NBA owner wants to sell up after racism scandal
Suspended Phoenix Suns owner Robert Sarver has publicly announced his intention to sell the NBA franchise.
In addition to being barred from all facilities in the NBA and its female counterpart the WNBA, where he also owns the Phoenix Mercury, Sarver was fined $10 million at the conclusion of an investigation into allegations of racist and sexist behavior.
As communicated in a statement, he is looking to recoup that money and make a profit by selling the Suns and believes that the potential development “is the best course of action for everyone.”
Sarver bought the Suns for $401 million in 2004, although Forbes estimated that the franchise was valued at $1.8 billion at the start of last season.
“I do not want to be a distraction,” insisted Sarver. “I want what's best for these two organizations, the players, the employees, the fans, the community, my fellow owners, the NBA and the WNBA.”
“In our current unforgiving climate, it has become painfully clear whatever good I have done, or could still do, is outweighed by things I have said in the past,” he added.
NBA commissioner Adam Silver said in a separate statement that he “fully supported” Sarver’s intention to sell, which he claimed is “the right next step for the organization and community.”
The NBA interviewed 320 people and went over 80,000 documents and video clips after a November 2021 ESPN piece alleged that Sarver had exhibited racist and sexist behavior over the course of his 18-year reign as Suns owner.
While the NBA’s investigation was unable to find that Sarver's conduct “was motivated by racial or gender-based animus,” it found evidence of “racially insensitive language, unequal treatment of female employees and sex-related statements and conduct”.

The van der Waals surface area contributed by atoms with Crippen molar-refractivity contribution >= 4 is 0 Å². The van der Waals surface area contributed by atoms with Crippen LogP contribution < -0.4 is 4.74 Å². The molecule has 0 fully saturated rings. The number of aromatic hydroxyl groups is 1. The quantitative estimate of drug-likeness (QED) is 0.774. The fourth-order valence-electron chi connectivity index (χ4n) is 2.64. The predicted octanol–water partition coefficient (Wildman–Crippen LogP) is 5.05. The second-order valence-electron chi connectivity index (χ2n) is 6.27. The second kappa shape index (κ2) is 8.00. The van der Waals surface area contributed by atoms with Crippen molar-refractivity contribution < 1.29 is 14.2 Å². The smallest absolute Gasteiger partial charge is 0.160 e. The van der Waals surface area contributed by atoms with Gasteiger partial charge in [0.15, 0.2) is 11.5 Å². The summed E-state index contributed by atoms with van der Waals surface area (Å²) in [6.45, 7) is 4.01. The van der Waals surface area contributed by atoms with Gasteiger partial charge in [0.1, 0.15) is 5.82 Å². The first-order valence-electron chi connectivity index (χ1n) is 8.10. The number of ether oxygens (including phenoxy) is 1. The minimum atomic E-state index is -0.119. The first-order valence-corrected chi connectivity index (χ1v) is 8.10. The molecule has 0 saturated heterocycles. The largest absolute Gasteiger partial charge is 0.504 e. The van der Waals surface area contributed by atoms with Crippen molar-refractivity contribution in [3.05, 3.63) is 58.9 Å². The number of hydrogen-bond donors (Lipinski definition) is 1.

Sarver lamented that words he deeply regrets now “overshadow nearly two decades of building organizations that brought people together.”
“As a man of faith, I believe in atonement and the path to forgiveness.
“I expected that the commissioner's one-year suspension would provide the time for me to focus, make amends and remove my personal controversy from the teams that I and so many fans love,” he added.
Rather than being given a pass, Sarver received pressure from within the Suns organization and the NBA following his suspension ruling last week, with the likes of Suns star Chris Paul and LA Lakers rival LeBron James leading calls for Sarver to receive a harsher penalty.
“There is no place for misogyny, sexism, and racism in any workplace. We hold our league up as an example of our values and this ain't it. Our league definitely got this wrong,” tweeted James.
While NBA players union chief Tamika Tremaglio called for Sarver to be banned for life, Suns sponsor PayPal also said it wouldn’t renew its deal with the franchise if Sarver remained involved once his ban was up.
Though Sarver’s punishment is less severe than Donald Sterling’s after the former LA Clippers owner was banned for life for making racist remarks in a recording, Sarver is also effectively being ousted from the league by putting his team on the market.
News of the potential sale was music to the ears of James, who shared a tweet from a journalist reporting Sarver’s plans and wrote: “I'm so proud to be a part of a league committed to progress!”